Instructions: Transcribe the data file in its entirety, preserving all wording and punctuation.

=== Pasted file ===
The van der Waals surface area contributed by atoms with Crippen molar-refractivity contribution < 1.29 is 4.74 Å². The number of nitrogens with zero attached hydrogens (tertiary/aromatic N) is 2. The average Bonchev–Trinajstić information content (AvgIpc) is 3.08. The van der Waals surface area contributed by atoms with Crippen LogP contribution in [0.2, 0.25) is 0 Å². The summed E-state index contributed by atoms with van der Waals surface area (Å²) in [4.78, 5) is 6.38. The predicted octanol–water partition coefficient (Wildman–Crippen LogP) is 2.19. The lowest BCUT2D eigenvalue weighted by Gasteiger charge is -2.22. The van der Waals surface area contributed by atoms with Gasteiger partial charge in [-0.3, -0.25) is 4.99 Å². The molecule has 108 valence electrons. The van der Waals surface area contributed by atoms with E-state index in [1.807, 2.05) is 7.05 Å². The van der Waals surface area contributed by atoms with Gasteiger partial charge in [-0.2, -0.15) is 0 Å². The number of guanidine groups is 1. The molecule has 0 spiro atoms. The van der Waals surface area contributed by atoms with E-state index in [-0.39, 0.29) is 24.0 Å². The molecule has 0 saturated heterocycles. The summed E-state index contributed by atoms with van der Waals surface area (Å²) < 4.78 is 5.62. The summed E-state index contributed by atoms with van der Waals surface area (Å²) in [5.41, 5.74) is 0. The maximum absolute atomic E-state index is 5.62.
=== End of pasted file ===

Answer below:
The van der Waals surface area contributed by atoms with Crippen molar-refractivity contribution < 1.29 is 4.74 Å². The number of nitrogens with zero attached hydrogens (tertiary/aromatic N) is 2. The average Bonchev–Trinajstić information content (AvgIpc) is 3.08. The van der Waals surface area contributed by atoms with Crippen LogP contribution in [0.2, 0.25) is 0 Å². The summed E-state index contributed by atoms with van der Waals surface area (Å²) in [4.78, 5) is 6.38. The predicted octanol–water partition coefficient (Wildman–Crippen LogP) is 2.19. The lowest BCUT2D eigenvalue weighted by Gasteiger charge is -2.22. The van der Waals surface area contributed by atoms with Gasteiger partial charge in [-0.3, -0.25) is 4.99 Å². The molecule has 108 valence electrons. The van der Waals surface area contributed by atoms with E-state index in [1.807, 2.05) is 7.05 Å². The van der Waals surface area contributed by atoms with Gasteiger partial charge in [-0.2, -0.15) is 0 Å². The number of guanidine groups is 1. The molecule has 0 spiro atoms. The van der Waals surface area contributed by atoms with E-state index in [-0.39, 0.29) is 24.0 Å². The molecule has 0 saturated heterocycles. The summed E-state index contributed by atoms with van der Waals surface area (Å²) < 4.78 is 5.62. The summed E-state index contributed by atoms with van der Waals surface area (Å²) in [5.41, 5.74) is 0. The maximum absolute atomic E-state index is 5.62.